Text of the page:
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Public Schools? Sheriff? The Mental Health System? Who Should "Own" School Threat Assessment Programs?

July 25, 2019

 

Every publication I have read places the ownership of the school threat assessment process squarely within the realm of the public school system.  I strongly disagree that this is the best option.  The primary duty of the school system is to educate students.  It is essential to educate students in a safe environment, yet the primary goal remains education.  The primary purpose of the mental health system is to diagnose and treat individuals with mental health problems and also to engage in prevention activities.  While safety is a concern for both systems, the primary goal of public safety within a county lies with the highest-ranking law enforcement officer within that county - the sheriff.  

 

I have not read an argument for the mental health system to be responsible for the school threat assessment process but wanted to include it in the discussion because a multidisciplinary threat assessment team consists of a school administrator or designee, a mental health provider, and a law enforcement officer.  I disagree that the ownership of the program should be placed with the school system, and I want to be clear that it should also not lay with the mental health system.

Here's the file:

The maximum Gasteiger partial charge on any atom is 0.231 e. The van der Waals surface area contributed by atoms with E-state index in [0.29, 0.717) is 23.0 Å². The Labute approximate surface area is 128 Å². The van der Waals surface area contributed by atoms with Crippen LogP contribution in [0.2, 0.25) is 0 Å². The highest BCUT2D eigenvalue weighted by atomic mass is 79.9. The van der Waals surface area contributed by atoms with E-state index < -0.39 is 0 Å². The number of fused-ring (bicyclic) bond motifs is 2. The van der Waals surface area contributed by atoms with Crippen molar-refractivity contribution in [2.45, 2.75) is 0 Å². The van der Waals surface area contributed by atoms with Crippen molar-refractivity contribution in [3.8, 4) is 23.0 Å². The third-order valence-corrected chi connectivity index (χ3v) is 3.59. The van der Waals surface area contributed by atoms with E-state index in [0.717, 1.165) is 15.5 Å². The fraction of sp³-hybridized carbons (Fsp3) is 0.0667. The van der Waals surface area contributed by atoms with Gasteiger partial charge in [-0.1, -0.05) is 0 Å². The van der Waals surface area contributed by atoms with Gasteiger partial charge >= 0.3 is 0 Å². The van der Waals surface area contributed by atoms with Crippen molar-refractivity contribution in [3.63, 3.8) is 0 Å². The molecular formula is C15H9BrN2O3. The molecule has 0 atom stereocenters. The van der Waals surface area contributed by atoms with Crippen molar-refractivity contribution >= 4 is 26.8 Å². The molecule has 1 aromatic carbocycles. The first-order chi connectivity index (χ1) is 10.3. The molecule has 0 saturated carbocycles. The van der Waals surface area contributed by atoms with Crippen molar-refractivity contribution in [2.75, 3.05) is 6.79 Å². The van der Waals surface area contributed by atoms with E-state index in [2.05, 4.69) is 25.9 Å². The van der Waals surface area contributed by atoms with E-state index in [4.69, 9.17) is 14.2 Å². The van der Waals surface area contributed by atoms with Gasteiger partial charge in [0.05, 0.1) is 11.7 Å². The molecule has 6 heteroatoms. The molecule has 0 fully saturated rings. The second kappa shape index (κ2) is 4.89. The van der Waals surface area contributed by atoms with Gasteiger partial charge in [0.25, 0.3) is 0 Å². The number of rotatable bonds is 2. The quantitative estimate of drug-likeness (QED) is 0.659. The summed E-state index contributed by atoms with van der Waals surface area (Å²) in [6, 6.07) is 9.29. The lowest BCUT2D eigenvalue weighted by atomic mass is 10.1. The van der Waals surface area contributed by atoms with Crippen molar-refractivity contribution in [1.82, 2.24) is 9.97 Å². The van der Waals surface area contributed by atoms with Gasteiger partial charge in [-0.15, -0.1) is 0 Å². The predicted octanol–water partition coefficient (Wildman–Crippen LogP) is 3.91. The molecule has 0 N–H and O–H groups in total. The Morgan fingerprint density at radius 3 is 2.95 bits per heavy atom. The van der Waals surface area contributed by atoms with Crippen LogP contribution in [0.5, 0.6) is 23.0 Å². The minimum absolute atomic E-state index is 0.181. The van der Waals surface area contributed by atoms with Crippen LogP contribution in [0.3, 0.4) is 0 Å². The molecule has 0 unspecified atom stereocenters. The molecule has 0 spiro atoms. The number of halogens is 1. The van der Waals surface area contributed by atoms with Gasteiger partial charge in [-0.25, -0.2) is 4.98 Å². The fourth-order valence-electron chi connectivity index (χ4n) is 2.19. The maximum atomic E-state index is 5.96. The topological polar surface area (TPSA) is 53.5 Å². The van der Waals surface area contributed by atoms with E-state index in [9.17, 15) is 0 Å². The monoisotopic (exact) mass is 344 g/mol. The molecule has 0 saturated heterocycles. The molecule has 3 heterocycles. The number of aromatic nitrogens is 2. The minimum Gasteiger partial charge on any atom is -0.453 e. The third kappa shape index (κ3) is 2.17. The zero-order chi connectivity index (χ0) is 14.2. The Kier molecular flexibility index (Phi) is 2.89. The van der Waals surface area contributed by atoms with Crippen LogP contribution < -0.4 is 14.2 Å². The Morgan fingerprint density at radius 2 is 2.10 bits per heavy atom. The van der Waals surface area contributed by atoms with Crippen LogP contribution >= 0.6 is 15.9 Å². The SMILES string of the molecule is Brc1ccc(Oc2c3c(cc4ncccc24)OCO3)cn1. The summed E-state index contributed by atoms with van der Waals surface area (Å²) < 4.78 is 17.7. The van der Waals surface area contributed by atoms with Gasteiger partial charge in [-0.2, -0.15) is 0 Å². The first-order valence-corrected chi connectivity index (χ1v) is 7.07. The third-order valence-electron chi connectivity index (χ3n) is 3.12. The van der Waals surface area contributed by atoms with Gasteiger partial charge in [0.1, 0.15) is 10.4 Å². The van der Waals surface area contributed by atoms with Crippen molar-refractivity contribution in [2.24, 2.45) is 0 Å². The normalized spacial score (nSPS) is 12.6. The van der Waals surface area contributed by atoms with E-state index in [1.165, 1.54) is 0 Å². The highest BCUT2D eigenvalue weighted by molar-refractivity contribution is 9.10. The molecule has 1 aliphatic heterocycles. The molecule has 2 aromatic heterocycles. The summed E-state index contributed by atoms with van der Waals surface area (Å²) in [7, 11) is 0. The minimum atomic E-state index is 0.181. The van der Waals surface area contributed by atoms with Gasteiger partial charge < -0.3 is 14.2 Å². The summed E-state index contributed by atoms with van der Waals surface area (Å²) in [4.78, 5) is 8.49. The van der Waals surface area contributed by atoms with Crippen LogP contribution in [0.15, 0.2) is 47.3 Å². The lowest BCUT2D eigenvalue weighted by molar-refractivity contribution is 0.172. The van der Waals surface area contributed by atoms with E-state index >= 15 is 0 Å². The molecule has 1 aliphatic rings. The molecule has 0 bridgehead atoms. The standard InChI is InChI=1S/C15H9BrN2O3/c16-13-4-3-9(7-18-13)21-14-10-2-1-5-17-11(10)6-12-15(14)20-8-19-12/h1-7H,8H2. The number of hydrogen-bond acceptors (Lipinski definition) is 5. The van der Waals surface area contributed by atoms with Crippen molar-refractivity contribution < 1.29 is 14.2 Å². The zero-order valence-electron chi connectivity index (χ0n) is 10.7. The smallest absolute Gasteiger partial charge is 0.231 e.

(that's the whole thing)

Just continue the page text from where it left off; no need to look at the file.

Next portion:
The sheriff has jurisdiction over every person within the county.  If a threat is made toward a pubic school by a non-student, the sheriff can address it.  If a threat is made, jointly, by a current student of the public school system and a current student of a private school, the sheriff can address it.  If the public school system owns the process, only threats made by current students of the public school system are addressed.  Moving the ownership from the public school system to the sheriff's department will ensure that all threats are assessed, the same processes and procedures are in place at public schools, private schools, and community colleges, and law enforcement officers and mental health providers are not required to have multiple processes to address threats depending on where or by whom the threat originated.

 

It is my recommendation that the sheriff within each county become the administrator of the school threat assessment program and work collaboratively with the school board, central office, private school administrators, municipal police, and mental health providers to ensure a compressive program is in place in every school district.  

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Amy James, PsyD PLLC